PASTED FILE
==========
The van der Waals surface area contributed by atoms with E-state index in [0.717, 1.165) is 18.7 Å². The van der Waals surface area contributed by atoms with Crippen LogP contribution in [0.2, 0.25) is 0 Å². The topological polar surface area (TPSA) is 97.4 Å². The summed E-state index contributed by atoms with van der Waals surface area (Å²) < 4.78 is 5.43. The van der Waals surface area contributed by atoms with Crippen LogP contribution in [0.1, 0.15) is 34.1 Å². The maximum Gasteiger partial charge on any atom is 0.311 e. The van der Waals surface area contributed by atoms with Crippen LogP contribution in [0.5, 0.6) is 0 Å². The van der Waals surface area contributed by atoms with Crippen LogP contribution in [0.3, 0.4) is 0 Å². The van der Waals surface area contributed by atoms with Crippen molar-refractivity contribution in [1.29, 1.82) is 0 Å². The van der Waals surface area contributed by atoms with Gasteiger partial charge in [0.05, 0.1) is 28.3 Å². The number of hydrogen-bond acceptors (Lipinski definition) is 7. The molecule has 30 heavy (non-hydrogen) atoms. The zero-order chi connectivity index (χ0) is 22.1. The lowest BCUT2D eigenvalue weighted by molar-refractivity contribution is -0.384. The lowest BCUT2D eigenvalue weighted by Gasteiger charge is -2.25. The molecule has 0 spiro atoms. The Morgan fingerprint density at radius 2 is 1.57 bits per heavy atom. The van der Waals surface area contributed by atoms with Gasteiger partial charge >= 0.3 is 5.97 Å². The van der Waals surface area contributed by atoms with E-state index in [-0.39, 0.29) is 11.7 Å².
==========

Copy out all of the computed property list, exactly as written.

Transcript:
The van der Waals surface area contributed by atoms with E-state index in [0.717, 1.165) is 18.7 Å². The van der Waals surface area contributed by atoms with Crippen LogP contribution in [0.2, 0.25) is 0 Å². The topological polar surface area (TPSA) is 97.4 Å². The summed E-state index contributed by atoms with van der Waals surface area (Å²) < 4.78 is 5.43. The van der Waals surface area contributed by atoms with Crippen LogP contribution in [0.1, 0.15) is 34.1 Å². The maximum Gasteiger partial charge on any atom is 0.311 e. The van der Waals surface area contributed by atoms with Crippen LogP contribution in [0.5, 0.6) is 0 Å². The van der Waals surface area contributed by atoms with Crippen LogP contribution in [0.3, 0.4) is 0 Å². The van der Waals surface area contributed by atoms with Crippen molar-refractivity contribution in [1.29, 1.82) is 0 Å². The van der Waals surface area contributed by atoms with Gasteiger partial charge in [0.05, 0.1) is 28.3 Å². The number of hydrogen-bond acceptors (Lipinski definition) is 7. The molecule has 30 heavy (non-hydrogen) atoms. The zero-order chi connectivity index (χ0) is 22.1. The lowest BCUT2D eigenvalue weighted by molar-refractivity contribution is -0.384. The lowest BCUT2D eigenvalue weighted by Gasteiger charge is -2.25. The molecule has 0 spiro atoms. The Morgan fingerprint density at radius 2 is 1.57 bits per heavy atom. The van der Waals surface area contributed by atoms with Gasteiger partial charge >= 0.3 is 5.97 Å². The van der Waals surface area contributed by atoms with E-state index in [-0.39, 0.29) is 11.7 Å².